A chapter in the Economic Survey analysed the performance of 11 public sector companies before and after they privatised between 1999-2000 and 2003-04. Source: India Economic Survey 2020

But just pumping money into PSU banks may not be enough

Budget 2019-20 announced an infusion of ₹70,000 crore into Public Sector Banks (PSBs) to boost credit and investment in the economy. As of November 2019, ₹60,314 crore has been infused from this provision.

India's government banks are so inefficient that the amount of money, ₹1.4 lakh crore, written off by banks is as much the country's total food subsidy. "Over ₹4,30,000 crore of taxpayer money is invested as Government’s equity in PSBs. In 2019, every rupee of taxpayer money invested in PSBs, on average, lost 23 paise," the report said. " In contrast, every rupee of investor money invested in “New Private Banks” (NPBs)—banks licensed after India’s 1991 liberalization—on average gained 9.6 paise."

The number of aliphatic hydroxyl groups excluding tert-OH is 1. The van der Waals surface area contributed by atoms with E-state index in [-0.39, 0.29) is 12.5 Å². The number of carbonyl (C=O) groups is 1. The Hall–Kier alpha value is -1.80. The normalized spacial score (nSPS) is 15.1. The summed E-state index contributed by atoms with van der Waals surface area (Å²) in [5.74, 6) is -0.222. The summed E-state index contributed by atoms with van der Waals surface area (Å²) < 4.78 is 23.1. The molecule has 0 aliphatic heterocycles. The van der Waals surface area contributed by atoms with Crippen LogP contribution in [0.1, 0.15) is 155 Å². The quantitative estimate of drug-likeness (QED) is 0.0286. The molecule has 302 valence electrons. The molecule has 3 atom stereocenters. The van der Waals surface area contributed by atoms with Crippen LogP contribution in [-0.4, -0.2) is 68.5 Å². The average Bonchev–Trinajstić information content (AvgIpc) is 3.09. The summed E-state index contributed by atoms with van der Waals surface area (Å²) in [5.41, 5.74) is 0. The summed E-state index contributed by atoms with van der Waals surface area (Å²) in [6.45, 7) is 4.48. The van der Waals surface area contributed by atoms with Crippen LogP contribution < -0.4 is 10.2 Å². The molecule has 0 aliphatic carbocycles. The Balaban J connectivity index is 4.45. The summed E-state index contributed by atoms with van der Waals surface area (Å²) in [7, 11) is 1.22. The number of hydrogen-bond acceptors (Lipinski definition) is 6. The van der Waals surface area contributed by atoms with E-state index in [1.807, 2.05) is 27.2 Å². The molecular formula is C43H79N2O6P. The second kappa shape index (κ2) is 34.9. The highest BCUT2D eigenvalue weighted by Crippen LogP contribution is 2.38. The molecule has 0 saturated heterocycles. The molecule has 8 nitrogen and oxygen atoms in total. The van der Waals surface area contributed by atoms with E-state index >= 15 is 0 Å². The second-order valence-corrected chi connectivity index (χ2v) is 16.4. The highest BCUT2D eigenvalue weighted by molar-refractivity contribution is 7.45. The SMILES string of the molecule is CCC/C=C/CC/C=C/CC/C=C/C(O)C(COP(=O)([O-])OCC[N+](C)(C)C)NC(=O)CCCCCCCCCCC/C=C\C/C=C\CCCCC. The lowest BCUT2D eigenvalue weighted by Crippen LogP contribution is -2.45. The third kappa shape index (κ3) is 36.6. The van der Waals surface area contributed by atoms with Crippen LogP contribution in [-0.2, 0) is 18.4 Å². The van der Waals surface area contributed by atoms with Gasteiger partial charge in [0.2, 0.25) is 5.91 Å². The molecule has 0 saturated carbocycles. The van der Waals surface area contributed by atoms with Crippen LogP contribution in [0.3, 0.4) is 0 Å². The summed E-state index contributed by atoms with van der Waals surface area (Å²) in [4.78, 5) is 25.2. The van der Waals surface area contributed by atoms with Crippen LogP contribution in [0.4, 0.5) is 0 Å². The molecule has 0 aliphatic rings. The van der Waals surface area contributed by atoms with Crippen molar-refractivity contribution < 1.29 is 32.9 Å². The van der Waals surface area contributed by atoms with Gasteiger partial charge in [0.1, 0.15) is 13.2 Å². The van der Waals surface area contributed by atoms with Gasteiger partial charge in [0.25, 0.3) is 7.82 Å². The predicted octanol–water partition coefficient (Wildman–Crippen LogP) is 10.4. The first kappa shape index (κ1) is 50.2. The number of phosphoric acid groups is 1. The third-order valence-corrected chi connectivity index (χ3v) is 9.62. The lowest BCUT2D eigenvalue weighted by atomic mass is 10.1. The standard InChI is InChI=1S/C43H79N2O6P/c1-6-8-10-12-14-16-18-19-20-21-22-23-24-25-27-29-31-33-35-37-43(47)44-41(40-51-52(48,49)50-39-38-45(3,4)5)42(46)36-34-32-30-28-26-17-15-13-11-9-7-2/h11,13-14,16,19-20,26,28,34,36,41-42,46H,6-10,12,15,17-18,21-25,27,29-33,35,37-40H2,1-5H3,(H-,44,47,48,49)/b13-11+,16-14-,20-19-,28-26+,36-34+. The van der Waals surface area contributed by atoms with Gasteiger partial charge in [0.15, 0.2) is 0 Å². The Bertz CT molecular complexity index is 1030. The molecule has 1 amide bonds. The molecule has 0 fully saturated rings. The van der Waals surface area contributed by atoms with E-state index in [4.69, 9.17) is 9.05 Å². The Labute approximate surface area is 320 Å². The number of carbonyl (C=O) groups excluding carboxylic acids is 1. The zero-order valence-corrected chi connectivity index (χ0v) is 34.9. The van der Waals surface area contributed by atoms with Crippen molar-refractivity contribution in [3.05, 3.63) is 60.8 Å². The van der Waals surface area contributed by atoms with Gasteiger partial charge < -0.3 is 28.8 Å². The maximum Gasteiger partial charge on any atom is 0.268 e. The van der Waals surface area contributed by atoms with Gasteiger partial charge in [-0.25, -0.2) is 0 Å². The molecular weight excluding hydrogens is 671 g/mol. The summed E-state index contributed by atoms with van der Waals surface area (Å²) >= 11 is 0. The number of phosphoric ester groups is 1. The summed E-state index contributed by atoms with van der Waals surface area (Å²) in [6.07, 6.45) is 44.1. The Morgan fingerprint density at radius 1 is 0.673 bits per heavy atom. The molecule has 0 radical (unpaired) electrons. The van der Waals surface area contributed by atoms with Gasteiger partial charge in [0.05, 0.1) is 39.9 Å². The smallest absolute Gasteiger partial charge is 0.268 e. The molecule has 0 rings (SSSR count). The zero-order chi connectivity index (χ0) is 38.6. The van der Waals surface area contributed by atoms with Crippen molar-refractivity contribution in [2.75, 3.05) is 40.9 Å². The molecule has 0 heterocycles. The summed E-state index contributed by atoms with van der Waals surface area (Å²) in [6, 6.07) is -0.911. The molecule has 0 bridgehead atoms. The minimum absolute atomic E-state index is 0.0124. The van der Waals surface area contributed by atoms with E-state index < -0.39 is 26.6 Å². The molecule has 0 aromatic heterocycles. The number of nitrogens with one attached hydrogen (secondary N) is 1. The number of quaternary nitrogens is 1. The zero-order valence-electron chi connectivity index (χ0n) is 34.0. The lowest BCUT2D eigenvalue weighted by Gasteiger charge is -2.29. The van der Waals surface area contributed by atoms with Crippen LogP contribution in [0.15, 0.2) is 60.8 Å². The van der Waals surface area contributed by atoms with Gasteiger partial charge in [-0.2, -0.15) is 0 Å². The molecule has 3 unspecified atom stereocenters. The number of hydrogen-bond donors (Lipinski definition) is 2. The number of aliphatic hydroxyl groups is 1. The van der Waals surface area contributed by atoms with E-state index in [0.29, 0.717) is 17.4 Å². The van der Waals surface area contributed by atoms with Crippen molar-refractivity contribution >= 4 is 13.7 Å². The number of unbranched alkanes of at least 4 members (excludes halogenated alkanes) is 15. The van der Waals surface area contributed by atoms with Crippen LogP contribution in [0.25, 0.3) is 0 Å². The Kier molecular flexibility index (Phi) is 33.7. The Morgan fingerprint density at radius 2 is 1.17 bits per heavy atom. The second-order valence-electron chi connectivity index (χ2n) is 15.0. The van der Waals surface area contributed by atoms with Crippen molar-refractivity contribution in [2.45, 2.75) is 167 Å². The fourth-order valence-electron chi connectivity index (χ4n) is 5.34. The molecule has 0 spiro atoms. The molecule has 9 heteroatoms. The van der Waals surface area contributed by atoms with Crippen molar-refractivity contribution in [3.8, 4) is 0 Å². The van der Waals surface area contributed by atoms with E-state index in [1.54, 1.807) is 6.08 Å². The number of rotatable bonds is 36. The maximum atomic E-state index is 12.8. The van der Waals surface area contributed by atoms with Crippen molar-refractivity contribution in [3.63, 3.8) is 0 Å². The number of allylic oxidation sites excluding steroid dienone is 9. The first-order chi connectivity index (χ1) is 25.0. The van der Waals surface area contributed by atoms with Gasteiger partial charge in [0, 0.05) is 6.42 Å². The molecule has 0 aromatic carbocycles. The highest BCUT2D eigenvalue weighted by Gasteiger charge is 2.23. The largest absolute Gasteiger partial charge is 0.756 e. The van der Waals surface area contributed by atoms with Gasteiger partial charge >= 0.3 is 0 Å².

This may be a cue for the government to tighten the leash on bankers before they can get their pound of flesh from the taxpayer's kitty.

Investment in digitising government banks

Not just that, there may be a push to bring these state-owned banks up to speed with investment in digital capabilities to make them more contemporary and allow them to compete with the more advanced peers from the private sector. "The survey suggests use of FinTech (Financial Technology) across all banking functions and employee stock ownership across all levels to enhance efficiencies in PSBs," Subramanian's report said.